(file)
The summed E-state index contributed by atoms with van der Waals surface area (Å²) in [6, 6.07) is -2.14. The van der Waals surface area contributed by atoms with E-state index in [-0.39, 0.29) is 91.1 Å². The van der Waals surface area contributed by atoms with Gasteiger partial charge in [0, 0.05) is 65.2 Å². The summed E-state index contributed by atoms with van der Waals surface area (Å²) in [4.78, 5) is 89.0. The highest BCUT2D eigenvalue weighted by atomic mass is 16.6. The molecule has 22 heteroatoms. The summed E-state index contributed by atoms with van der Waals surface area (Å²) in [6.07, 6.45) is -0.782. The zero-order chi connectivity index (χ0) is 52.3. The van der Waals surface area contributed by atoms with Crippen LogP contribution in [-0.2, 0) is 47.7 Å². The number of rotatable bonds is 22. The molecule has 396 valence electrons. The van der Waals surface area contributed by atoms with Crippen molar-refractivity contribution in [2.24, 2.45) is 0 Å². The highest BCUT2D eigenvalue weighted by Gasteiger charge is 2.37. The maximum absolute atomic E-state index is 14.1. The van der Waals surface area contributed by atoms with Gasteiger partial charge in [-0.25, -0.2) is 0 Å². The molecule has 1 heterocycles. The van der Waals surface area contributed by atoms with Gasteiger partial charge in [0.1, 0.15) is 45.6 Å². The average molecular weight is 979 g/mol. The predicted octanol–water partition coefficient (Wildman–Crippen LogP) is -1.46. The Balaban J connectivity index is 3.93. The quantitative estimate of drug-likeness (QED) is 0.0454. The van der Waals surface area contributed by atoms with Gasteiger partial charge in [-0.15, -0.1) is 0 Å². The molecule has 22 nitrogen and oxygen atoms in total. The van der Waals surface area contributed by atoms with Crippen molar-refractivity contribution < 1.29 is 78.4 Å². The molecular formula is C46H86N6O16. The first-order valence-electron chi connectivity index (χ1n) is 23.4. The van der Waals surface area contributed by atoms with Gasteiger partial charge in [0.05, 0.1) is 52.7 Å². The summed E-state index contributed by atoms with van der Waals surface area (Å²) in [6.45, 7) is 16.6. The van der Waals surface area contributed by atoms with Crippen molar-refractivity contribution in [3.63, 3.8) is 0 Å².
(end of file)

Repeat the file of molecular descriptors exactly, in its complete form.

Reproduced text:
The summed E-state index contributed by atoms with van der Waals surface area (Å²) in [6, 6.07) is -2.14. The van der Waals surface area contributed by atoms with E-state index in [-0.39, 0.29) is 91.1 Å². The van der Waals surface area contributed by atoms with Gasteiger partial charge in [0, 0.05) is 65.2 Å². The summed E-state index contributed by atoms with van der Waals surface area (Å²) in [4.78, 5) is 89.0. The highest BCUT2D eigenvalue weighted by atomic mass is 16.6. The molecule has 22 heteroatoms. The summed E-state index contributed by atoms with van der Waals surface area (Å²) in [6.07, 6.45) is -0.782. The zero-order chi connectivity index (χ0) is 52.3. The van der Waals surface area contributed by atoms with Crippen LogP contribution in [-0.2, 0) is 47.7 Å². The number of rotatable bonds is 22. The molecule has 396 valence electrons. The van der Waals surface area contributed by atoms with Crippen molar-refractivity contribution in [2.24, 2.45) is 0 Å². The highest BCUT2D eigenvalue weighted by Gasteiger charge is 2.37. The maximum absolute atomic E-state index is 14.1. The van der Waals surface area contributed by atoms with Gasteiger partial charge in [-0.25, -0.2) is 0 Å². The molecule has 1 heterocycles. The van der Waals surface area contributed by atoms with Gasteiger partial charge in [0.1, 0.15) is 45.6 Å². The average molecular weight is 979 g/mol. The predicted octanol–water partition coefficient (Wildman–Crippen LogP) is -1.46. The Balaban J connectivity index is 3.93. The quantitative estimate of drug-likeness (QED) is 0.0454. The van der Waals surface area contributed by atoms with Gasteiger partial charge in [-0.15, -0.1) is 0 Å². The molecule has 22 nitrogen and oxygen atoms in total. The van der Waals surface area contributed by atoms with Crippen molar-refractivity contribution < 1.29 is 78.4 Å². The molecular formula is C46H86N6O16. The first-order valence-electron chi connectivity index (χ1n) is 23.4. The van der Waals surface area contributed by atoms with Gasteiger partial charge in [0.05, 0.1) is 52.7 Å². The summed E-state index contributed by atoms with van der Waals surface area (Å²) in [6.45, 7) is 16.6. The van der Waals surface area contributed by atoms with Crippen molar-refractivity contribution in [3.63, 3.8) is 0 Å².